On-line version ISSN 2309-8309
SA orthop. j. vol.12 n.3 Pretoria Sep. 2013
G PienaarI; C AnleyII; A IkramIII
IMBChB(Stell) Orthopaedic Registrar
IIMBChB Orthopaedic Registrar
IIIMBBS, FCS Orth(SA) Senior Consultant, Head of Hand Unit Department of Orthopaedics, Tygerberg Academic Hospital
BACKGROUND: Distal radius fractures are among the most common fractures of the upper extremity. Failure to reduce and stabilise the lunate facet fragment intra-operatively has been shown to result in poor functional and radiographic outcomes. Medoff5 introduced the teardrop angle (TDA), which can herald the presence of articular incongruity of the lunate facet. We assess the reduction of the TDA in intra-articular distal radius fractures treated with volar locking plates.
METHODS: This was a retrospective review of the pre- and post-operative TDA in two groups of patients. One group had arthroscopy-assisted reduction prior to volar locking plate fixation, while the other had volar locking plate fixation with fluoroscopy alone to guide reduction. We measured the TDA using the 'central axis' method on the standard lateral wrist X-ray as well as the distal radial tilt angles both pre- and post-operatively.
RESULTS: In the arthroscopy group, the average pre- and post-surgery TDA was 27° and 43° respectively, while in the fluoroscopy group, the average TDA pre- and post-operatively was 26° and 42° respectively. There was no significance between the two groups (p=0.98) and none of the fractures had a normal TDA post reduction.
CONCLUSION: Whichever technique was used to reduce fractures, the average TDA was not restored to normal. The unawareness of this radiological landmark, its measurement and the significance thereof might be the reason for this. Volar tilt angles were restored close to normal values, a parameter that is well known and actively looked at during reduction under fluoroscopy.
Keywords: distal radius fractures, volar locking plates, arthroscopy, lunate facet, teardrop angle
Distal radius fractures are common fractures of the upper extremity, estimated to account for one-sixth of all fractures seen and treated in emergency rooms.1-3 These fractures are seen in a bimodal age distribution and usually result from a low-energy trauma. Displaced fractures involving the articular surface of the distal radius have the worst prognosis because of the potential for incongruity and arthrosis of the radiocarpal and distal radio-ulnar joints.4 On plain radiographs, Robert Medoff5 introduced the teardrop angle (TDA), which is a radiographic parameter that gives information on the congruity of the lunate facet. This is measured as the angle formed between the central axis of the teardrop and the radial shaft. Although many surgeons are unaware of this parameter, it is important because an abnormal TDA can herald the presence of articular incongruity of the lunate facet.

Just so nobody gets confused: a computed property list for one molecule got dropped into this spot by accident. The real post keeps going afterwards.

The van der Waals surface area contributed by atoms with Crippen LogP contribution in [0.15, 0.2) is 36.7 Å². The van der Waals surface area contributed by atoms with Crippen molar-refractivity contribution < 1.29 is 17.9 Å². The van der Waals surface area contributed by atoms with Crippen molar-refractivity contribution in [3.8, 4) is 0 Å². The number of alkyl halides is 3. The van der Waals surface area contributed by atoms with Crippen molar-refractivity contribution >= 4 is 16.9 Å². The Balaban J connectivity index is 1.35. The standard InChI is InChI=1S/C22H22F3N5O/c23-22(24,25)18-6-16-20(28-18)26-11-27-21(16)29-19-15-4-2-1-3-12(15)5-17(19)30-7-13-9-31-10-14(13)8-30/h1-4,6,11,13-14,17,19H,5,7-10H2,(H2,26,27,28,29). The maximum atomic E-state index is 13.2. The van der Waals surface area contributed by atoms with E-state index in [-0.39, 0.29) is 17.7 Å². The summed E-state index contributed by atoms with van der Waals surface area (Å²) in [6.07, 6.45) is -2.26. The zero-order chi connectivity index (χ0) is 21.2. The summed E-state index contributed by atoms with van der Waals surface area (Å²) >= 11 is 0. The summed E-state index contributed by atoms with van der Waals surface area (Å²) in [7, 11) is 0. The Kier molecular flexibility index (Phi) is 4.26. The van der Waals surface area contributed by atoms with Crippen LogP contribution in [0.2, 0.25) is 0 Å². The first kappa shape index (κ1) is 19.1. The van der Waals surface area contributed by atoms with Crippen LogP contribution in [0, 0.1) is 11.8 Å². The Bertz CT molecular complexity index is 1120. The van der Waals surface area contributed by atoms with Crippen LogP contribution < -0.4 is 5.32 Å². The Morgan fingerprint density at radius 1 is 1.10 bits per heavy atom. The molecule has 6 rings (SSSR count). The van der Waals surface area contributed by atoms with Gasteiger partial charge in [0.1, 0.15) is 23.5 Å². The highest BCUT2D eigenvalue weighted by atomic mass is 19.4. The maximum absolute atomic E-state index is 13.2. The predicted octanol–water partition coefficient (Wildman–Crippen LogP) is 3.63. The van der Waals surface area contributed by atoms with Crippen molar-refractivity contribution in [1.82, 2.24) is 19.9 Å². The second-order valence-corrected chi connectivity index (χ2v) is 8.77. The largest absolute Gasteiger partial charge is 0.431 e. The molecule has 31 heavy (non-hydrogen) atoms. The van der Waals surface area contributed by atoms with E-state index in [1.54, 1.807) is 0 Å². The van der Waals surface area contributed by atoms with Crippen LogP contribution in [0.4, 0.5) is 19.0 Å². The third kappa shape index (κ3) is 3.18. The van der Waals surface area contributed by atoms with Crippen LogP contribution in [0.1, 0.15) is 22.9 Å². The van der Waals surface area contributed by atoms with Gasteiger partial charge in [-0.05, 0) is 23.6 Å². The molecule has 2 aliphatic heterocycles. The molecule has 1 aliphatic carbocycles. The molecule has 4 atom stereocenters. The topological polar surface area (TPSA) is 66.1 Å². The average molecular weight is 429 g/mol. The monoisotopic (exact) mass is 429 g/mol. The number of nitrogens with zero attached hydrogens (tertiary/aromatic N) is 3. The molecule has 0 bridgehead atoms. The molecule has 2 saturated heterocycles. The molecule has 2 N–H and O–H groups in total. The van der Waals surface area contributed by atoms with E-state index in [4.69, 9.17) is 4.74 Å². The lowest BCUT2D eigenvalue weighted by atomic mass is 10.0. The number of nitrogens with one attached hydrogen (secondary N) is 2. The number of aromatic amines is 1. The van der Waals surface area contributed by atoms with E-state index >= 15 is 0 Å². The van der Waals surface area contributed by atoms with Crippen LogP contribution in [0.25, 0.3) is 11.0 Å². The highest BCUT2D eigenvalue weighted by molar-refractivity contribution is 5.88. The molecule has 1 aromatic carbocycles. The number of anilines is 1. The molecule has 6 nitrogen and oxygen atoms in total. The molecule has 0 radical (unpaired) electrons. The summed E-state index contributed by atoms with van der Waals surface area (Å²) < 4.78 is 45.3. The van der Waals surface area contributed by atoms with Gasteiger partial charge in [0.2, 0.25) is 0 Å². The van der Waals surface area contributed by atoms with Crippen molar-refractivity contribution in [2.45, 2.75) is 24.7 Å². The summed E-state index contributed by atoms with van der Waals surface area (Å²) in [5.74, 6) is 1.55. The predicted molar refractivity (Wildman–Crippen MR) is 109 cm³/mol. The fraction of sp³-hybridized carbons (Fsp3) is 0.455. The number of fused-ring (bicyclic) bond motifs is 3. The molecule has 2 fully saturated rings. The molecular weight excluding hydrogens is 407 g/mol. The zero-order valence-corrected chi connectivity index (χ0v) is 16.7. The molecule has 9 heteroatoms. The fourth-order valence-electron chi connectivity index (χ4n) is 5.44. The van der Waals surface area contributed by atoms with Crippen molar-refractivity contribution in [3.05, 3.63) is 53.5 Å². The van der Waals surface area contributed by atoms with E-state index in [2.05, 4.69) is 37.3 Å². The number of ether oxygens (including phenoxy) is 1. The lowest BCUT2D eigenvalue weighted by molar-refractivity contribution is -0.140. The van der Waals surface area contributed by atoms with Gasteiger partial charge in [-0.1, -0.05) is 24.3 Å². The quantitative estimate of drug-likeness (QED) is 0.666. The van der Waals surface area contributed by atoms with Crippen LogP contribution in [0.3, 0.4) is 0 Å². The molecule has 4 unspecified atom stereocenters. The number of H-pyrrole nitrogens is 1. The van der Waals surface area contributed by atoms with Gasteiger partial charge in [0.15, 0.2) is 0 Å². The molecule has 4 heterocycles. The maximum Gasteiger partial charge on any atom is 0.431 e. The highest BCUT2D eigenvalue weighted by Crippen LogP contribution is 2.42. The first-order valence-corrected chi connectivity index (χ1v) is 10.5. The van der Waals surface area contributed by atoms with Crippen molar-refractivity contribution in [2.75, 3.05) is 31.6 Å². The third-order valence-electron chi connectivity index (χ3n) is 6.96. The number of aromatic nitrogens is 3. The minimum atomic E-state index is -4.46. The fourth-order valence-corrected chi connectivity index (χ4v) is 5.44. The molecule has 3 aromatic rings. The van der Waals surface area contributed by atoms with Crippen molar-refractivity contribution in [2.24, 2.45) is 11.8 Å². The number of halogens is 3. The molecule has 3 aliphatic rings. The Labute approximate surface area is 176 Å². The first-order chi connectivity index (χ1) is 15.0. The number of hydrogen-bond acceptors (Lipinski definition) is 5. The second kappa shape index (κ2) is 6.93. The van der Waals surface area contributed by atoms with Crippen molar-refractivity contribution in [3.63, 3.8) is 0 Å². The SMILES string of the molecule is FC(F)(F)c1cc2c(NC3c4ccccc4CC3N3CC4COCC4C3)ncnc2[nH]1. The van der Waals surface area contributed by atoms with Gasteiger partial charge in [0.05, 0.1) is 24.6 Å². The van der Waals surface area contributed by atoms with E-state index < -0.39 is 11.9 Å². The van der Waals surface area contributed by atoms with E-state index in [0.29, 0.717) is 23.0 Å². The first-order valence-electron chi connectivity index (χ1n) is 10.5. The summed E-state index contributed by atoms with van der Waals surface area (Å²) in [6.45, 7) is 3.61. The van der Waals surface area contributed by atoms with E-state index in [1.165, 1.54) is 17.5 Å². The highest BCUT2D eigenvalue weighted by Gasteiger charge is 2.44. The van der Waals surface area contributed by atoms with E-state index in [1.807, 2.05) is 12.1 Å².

The purpose of this study was to assess the reduction of the lunate facet in intra-articular distal radius fractures before we became aware of the importance of the TDA.
Materials and methods
Definition of TDA
The teardrop is the U-shaped outline of the volar rim of the lunate facet of the distal radius. It is identified on the lateral wrist X-ray view and is particularly distinct on the 10° lateral view. The teardrop angle is formed between a line through the central axis of the teardrop and a line in the centre of the distal radius.
We looked at two separate groups of skeletally mature patients with distal radius fractures. All had surgical treatment in the form of a volar locking plate. Patients had a CT scan of the wrist prior to surgery and only the fractures involving the lunate facet were reviewed. We wanted to determine if there was any difference in reduction of the lunate facet using arthroscopy assistance compared to fluoroscopy alone.
Our first group of patients were taken from a study done in 2010 (Jan-Dec) in our Hand Unit. All of these patients had a standard Henry's approach to the distal radius. Fracture fragments were reduced under fluoroscopy and K-wires used for provisional stabilisation of fracture. The radio-carpal joint was then examined arthroscopically to assess reduction, and changes were made if there were any articular steps or incongruity. This was followed by internal fixation with a volar locking plate. The mean age was 40.7 years (range: 20-79 years) and there were 12 males and 18 females. Fractures were classified according to the AO Müller classification and included 14 type C1s; four type C2s and 12 type C3 fractures.
The TDA is formed between a line through the central axis of the teardrop and a line in the distal radius
In the other group of 30 patients, the same fractures types were treated with a volar locking plate using fluoroscopy alone intra-operatively to guide reduction. These patients were taken from the same time period as the arthroscopy group and there were no specific selection criteria. The mean age was 39.4 (range: 17-66 years) and there were 15 males and females each in this group. It included ten type C1s; eight type C2s and 12 type C3 fractures.
Radiographic parameter measurement
We measured the TDA using the 'central axis' method on standard lateral wrist X-rays. This is the angle formed between a line drawn through the central axis of the teardrop and a line through the central axis of radial shaft (Figure 1).
The distal radial tilt angles were formed between a line perpendicular to the central axis of the radius and a line connecting the dorsal and palmar margins of the articular surface of the distal radius. All measurements were made on computer radiology workstations (iSite, PACS). Data was analysed and the average determined for each parameter and group before and after surgery.